All scripts used in the research, including the training set used for water mask refinement in hilly areas, can be found in the following GitHub repository [54]. The repository contains all scripts which allow one to: (1) extract water features from an OpenStreetMap planet file; (2) download SRTM DEM files clipped by HydroBASIN catchments and perform calculation of HAND using the Python version of PCRaster tools; (3) Google Earth Engine JavaScript scripts used to generate regular grids for processing, detect water masks for a given grid tile, as well as scripts required to skeletonize that water mask and compute distances between OSM segments and another river raster dataset (drainage network derived from HAND or Landsat water mask centerline). Additional supplementary scripts are available in a form of Jupyter Notebooks. These scripts were used to clean up HydroBASINS catchments, generate tiled version of HAND from basin-based images, split OpenStreetMap water geometries into smaller segments to perform local spatial analysis, as well as scripts used to generate histograms from GeoJSON files produced by water detection scripts.

A1. Grids Used During Analysis

The following two grids were used during analysis: (1) HydroBASINS level 8 catchment polygons and (2) regular ~20 × 20 km grids (Figure A1). The first one was used to parallelize the generation of hydrological parameters. The latter one was used to perform water detection and to visualize the results in an aggregated form, and also to parallelize the water detection analysis using Landsat imagery.
Figure A1. HydroBASINS Pfafstetter level 8 catchments and regular ~20 × 20 km grid.
Figure A1. HydroBASINS Pfafstetter level 8 catchments and regular ~20 × 20 km grid.
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A2. Results as Raster and Vector Datasets

Some of the datasets used during processing were uploaded and shared in a form of Google Fusion Tables and Google Earth Engine Raster Assets (Table A1).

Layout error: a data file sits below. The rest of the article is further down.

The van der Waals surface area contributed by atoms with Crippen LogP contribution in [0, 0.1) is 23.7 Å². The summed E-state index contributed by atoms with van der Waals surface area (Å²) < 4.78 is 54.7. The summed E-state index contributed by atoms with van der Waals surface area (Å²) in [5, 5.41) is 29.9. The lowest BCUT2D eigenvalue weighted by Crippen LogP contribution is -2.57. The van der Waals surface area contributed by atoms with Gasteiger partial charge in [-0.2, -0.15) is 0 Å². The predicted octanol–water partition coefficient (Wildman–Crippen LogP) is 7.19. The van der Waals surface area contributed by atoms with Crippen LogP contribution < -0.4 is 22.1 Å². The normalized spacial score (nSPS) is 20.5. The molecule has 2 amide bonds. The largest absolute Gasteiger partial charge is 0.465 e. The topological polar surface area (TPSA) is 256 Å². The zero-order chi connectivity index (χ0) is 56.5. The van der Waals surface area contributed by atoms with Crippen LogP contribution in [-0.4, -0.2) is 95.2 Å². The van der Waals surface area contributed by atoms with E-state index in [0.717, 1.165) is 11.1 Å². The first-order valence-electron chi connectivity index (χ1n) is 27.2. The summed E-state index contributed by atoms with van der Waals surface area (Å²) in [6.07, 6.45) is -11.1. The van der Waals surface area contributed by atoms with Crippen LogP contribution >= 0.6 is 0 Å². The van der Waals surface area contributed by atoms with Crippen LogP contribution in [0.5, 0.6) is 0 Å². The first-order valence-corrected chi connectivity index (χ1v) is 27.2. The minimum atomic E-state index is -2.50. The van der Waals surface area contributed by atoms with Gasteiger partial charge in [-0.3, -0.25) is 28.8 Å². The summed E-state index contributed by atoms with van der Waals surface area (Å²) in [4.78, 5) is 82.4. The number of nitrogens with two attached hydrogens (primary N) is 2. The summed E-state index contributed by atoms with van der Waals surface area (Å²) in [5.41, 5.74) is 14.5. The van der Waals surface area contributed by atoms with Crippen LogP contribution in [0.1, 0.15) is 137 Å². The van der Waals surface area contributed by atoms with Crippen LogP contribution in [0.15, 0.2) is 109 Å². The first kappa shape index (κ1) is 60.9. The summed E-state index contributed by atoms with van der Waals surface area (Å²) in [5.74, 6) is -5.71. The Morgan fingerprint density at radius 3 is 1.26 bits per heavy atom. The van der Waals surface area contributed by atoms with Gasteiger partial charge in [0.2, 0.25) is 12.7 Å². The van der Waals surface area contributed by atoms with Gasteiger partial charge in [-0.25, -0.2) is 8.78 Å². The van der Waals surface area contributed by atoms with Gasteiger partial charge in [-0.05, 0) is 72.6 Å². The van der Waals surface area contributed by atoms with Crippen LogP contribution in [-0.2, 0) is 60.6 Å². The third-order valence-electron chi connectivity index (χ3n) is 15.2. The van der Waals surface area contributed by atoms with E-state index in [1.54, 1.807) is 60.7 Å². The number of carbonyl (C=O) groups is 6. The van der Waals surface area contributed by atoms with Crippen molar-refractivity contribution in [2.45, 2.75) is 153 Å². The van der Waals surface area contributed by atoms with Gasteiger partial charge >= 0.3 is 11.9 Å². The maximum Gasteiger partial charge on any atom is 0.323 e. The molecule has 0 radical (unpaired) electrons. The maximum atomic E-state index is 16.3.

Table A1. List of vector and raster datasets available online.
Table A1. List of vector and raster datasets available online.
NameTypeLink
OpenStreetMap water features for AustraliaFusion Table[55]
HydroBASIN catchments for AustraliaFusion Table[55]
Landsat water mask (raster)EE Assetusers/gena/AU_Murray_Darling/MNDWI_15_water_WGS
Height above the nearest drainage (raster)EE Assetusers/gena/AU_Murray_Darling/SRTM_30_Murray_Darling_hand
Local flow accumulation (raster)EE Assetusers/gena/AU_Murray_Darling/SRTM_30_Murray_Darling_flow_accumulation
Distance to the nearest drainage (raster)EE Assetsusers/gena/AU_Murray_Darling/SRTM_30_Murray_Darling_dist
Google Earth Engine scriptJavaScript[56]

A3. Website

Most of the datasets produced by this research can be accessed using a website [57] dedicated to this study (Figure A2). The website is hosted in a Google Cloud and uses Google App Engine infrastructure, providing integration with Google Earth Engine where most of the datasets produced in this study can be found.
Figure A2. A screenshot of the website demonstrating the water mask derived from Landsat 8, OpenStreetMap, and 30 m SRTM.
Figure A2. A screenshot of the website demonstrating the water mask derived from Landsat 8, OpenStreetMap, and 30 m SRTM.
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Figure 1. Overview of the study area, Murray-Darling River Basin, and vector water mask dataset extracted from OSM. The inset map is based on Natural Earth 1 raster dataset [38].
Figure 1. Overview of the study area, Murray-Darling River Basin, and vector water mask dataset extracted from OSM. The inset map is based on Natural Earth 1 raster dataset [38].
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Figure 2. The datasets: OpenStreetMap (a); Landsat 8 (b) and 30m SRTM (c); and their corresponding water masks (df). Murrumbidgee River, north of Canberra.